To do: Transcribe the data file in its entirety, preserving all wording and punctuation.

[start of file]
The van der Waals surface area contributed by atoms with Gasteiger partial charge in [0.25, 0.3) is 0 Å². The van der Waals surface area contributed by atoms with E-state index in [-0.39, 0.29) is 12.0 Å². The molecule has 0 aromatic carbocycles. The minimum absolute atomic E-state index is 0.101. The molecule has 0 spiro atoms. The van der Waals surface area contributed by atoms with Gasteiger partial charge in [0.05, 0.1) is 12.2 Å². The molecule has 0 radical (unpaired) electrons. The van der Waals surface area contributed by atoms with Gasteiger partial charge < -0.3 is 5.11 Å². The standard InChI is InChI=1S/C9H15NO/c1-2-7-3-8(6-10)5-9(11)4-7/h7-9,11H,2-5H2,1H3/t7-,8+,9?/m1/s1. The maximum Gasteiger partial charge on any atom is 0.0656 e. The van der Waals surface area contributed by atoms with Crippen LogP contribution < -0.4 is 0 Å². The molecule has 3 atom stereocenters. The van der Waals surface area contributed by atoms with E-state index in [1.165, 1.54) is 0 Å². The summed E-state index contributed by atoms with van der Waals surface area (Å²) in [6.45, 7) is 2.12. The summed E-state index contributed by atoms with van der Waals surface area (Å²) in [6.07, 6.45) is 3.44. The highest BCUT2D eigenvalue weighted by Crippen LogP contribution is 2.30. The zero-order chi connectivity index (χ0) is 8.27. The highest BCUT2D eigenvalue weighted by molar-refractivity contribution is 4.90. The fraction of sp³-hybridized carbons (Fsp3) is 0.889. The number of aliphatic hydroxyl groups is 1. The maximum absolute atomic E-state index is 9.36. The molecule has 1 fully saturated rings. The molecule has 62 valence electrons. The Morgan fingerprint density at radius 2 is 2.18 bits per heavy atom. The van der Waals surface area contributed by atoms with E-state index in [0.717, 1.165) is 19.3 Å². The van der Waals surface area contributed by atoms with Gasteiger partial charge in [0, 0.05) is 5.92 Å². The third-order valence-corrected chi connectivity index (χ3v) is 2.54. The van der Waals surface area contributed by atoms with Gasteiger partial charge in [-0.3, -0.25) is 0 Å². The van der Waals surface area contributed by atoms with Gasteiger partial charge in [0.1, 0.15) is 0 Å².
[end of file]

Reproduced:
The van der Waals surface area contributed by atoms with Gasteiger partial charge in [0.25, 0.3) is 0 Å². The van der Waals surface area contributed by atoms with E-state index in [-0.39, 0.29) is 12.0 Å². The molecule has 0 aromatic carbocycles. The minimum absolute atomic E-state index is 0.101. The molecule has 0 spiro atoms. The van der Waals surface area contributed by atoms with Gasteiger partial charge in [0.05, 0.1) is 12.2 Å². The molecule has 0 radical (unpaired) electrons. The van der Waals surface area contributed by atoms with Gasteiger partial charge < -0.3 is 5.11 Å². The standard InChI is InChI=1S/C9H15NO/c1-2-7-3-8(6-10)5-9(11)4-7/h7-9,11H,2-5H2,1H3/t7-,8+,9?/m1/s1. The maximum Gasteiger partial charge on any atom is 0.0656 e. The van der Waals surface area contributed by atoms with Crippen LogP contribution < -0.4 is 0 Å². The molecule has 3 atom stereocenters. The van der Waals surface area contributed by atoms with E-state index in [1.165, 1.54) is 0 Å². The summed E-state index contributed by atoms with van der Waals surface area (Å²) in [6.45, 7) is 2.12. The summed E-state index contributed by atoms with van der Waals surface area (Å²) in [6.07, 6.45) is 3.44. The highest BCUT2D eigenvalue weighted by Crippen LogP contribution is 2.30. The zero-order chi connectivity index (χ0) is 8.27. The highest BCUT2D eigenvalue weighted by molar-refractivity contribution is 4.90. The fraction of sp³-hybridized carbons (Fsp3) is 0.889. The number of aliphatic hydroxyl groups is 1. The maximum absolute atomic E-state index is 9.36. The molecule has 1 fully saturated rings. The molecule has 62 valence electrons. The Morgan fingerprint density at radius 2 is 2.18 bits per heavy atom. The van der Waals surface area contributed by atoms with E-state index in [0.717, 1.165) is 19.3 Å². The van der Waals surface area contributed by atoms with Gasteiger partial charge in [0, 0.05) is 5.92 Å². The third-order valence-corrected chi connectivity index (χ3v) is 2.54. The van der Waals surface area contributed by atoms with Gasteiger partial charge in [-0.3, -0.25) is 0 Å². The van der Waals surface area contributed by atoms with Gasteiger partial charge in [0.1, 0.15) is 0 Å².